Inging "in two minds" about keeping Lotus Evora for 2022
The future of the Lotus Evora in SUPER GT is in doubt as the Inging team which runs the car is considering a model change for the 2022 season.
After returning to the GT300 ranks to run a Toyota 86 Mother Chassis under its own banner last year, Inging joined forces with Cars Tokai Dream28 to field a Lotus Evora MC this season for veteran duo Hiroki Katoh and Ryohei Sakaguchi.
Katoh and Sakaguchi scored victory in the third round of the season at Motegi in July, but have struggled elsewhere, with a next-best finish of ninth place.
The Evora is just one of two Mother Chassis cars – which are based around a standard Dome tub and use a GTA-supplied engine – left on the GT300 class grid, along with the Team Mach 86 MC.
Paddock speculation suggests the GTA will end its service programme for the mother chassis engine (an unbranded Nissan 4.5-litre V8) at the end of this year, although the GTA has not made any official comment on the matter.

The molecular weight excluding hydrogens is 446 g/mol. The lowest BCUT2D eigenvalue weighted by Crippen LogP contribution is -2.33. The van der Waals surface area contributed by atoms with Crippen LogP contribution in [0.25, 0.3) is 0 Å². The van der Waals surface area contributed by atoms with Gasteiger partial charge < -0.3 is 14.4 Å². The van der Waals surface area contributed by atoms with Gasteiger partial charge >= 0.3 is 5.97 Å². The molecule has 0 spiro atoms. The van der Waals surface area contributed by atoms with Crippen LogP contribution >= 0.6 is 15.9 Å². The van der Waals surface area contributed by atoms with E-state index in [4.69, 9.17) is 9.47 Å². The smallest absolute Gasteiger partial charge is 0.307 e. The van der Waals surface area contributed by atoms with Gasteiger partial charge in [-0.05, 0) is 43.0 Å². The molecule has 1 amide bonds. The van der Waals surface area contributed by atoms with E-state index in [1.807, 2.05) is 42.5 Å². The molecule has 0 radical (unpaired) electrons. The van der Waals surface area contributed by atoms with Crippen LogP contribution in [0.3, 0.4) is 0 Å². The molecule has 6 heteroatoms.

Inging team manager Tomohiro Yamamoto says that this issue, combined with interest from the team's sponsors in a change of car, could prompt the team to stop using the Evora, which has been a constant fixture on the SUPER GT grid since the 2015 season.
“At the moment we are really in two minds,” Yamamoto told Motorsport.com. “There’s one big problem, which is the lack of availability of the engine used in the mother chassis.
“We need to have an engine that can deliver similar performance to the one we are using this year, so we are not sure what to do.
“[Sponsors] Advics and muta Racing are also interested to try out a different car, so there is a possibility we could change, although we don’t know yet.
“We hope the GTA will allow teams to continue using the mother chassis, but it’s also important to start developing things with another car. We have two possible directions we can go in.”
The Lotus Evora MC first joined the SUPER GT grid in 2015 and was run solely by Cars Tokai Dream28 until last year
Yamamoto clarified that any change would be to a homegrown GT300 car such as the Toyota GR Supra or new-for-2022 Toyota 86, and not a FIA GT3 car.
Apr has already confirmed it is building the 86 next season and plans to run one example itself, but is hoping to supply the car to customer outfits.
“To take on a new challenge, the important thing is that we are able to develop a car ourselves, as we are very interested in the technical side of things,” Yamamoto said.
Honda can't feel "safe" about SUPER GT title prospects
Nissan confirms GT-R GT500 car will be replaced for 2022